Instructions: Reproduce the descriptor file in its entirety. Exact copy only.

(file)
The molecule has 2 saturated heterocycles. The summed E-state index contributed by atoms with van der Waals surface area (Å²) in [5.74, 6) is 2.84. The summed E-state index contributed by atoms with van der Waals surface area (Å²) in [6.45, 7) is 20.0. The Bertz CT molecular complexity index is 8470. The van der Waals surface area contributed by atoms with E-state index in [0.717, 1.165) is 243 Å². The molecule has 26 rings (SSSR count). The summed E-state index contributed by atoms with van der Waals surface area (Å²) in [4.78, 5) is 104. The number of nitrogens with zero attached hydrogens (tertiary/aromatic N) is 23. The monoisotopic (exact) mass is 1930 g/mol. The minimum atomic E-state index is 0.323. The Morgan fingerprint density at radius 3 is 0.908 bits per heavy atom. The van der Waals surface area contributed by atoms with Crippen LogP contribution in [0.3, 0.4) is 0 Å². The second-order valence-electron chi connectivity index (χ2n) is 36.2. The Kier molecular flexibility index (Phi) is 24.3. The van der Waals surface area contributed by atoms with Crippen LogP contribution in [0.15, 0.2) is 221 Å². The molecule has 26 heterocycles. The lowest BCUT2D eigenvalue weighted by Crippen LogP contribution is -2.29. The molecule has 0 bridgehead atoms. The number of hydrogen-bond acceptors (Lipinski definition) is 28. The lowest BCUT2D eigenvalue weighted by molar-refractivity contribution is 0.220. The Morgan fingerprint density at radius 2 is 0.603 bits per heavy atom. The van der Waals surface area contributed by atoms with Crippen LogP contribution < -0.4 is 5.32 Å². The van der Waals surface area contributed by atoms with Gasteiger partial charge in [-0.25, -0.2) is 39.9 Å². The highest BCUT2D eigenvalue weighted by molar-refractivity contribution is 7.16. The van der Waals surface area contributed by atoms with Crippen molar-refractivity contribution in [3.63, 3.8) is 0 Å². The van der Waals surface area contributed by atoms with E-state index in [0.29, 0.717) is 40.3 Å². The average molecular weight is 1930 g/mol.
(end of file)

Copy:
The molecule has 2 saturated heterocycles. The summed E-state index contributed by atoms with van der Waals surface area (Å²) in [5.74, 6) is 2.84. The summed E-state index contributed by atoms with van der Waals surface area (Å²) in [6.45, 7) is 20.0. The Bertz CT molecular complexity index is 8470. The van der Waals surface area contributed by atoms with E-state index in [0.717, 1.165) is 243 Å². The molecule has 26 rings (SSSR count). The summed E-state index contributed by atoms with van der Waals surface area (Å²) in [4.78, 5) is 104. The number of nitrogens with zero attached hydrogens (tertiary/aromatic N) is 23. The monoisotopic (exact) mass is 1930 g/mol. The minimum atomic E-state index is 0.323. The Morgan fingerprint density at radius 3 is 0.908 bits per heavy atom. The van der Waals surface area contributed by atoms with Crippen LogP contribution in [0.3, 0.4) is 0 Å². The second-order valence-electron chi connectivity index (χ2n) is 36.2. The Kier molecular flexibility index (Phi) is 24.3. The van der Waals surface area contributed by atoms with Crippen LogP contribution in [0.15, 0.2) is 221 Å². The molecule has 26 heterocycles. The lowest BCUT2D eigenvalue weighted by Crippen LogP contribution is -2.29. The molecule has 0 bridgehead atoms. The number of hydrogen-bond acceptors (Lipinski definition) is 28. The lowest BCUT2D eigenvalue weighted by molar-refractivity contribution is 0.220. The Morgan fingerprint density at radius 2 is 0.603 bits per heavy atom. The van der Waals surface area contributed by atoms with Crippen LogP contribution < -0.4 is 5.32 Å². The van der Waals surface area contributed by atoms with Gasteiger partial charge in [-0.25, -0.2) is 39.9 Å². The highest BCUT2D eigenvalue weighted by molar-refractivity contribution is 7.16. The van der Waals surface area contributed by atoms with Crippen molar-refractivity contribution in [3.63, 3.8) is 0 Å². The van der Waals surface area contributed by atoms with E-state index in [0.29, 0.717) is 40.3 Å². The average molecular weight is 1930 g/mol.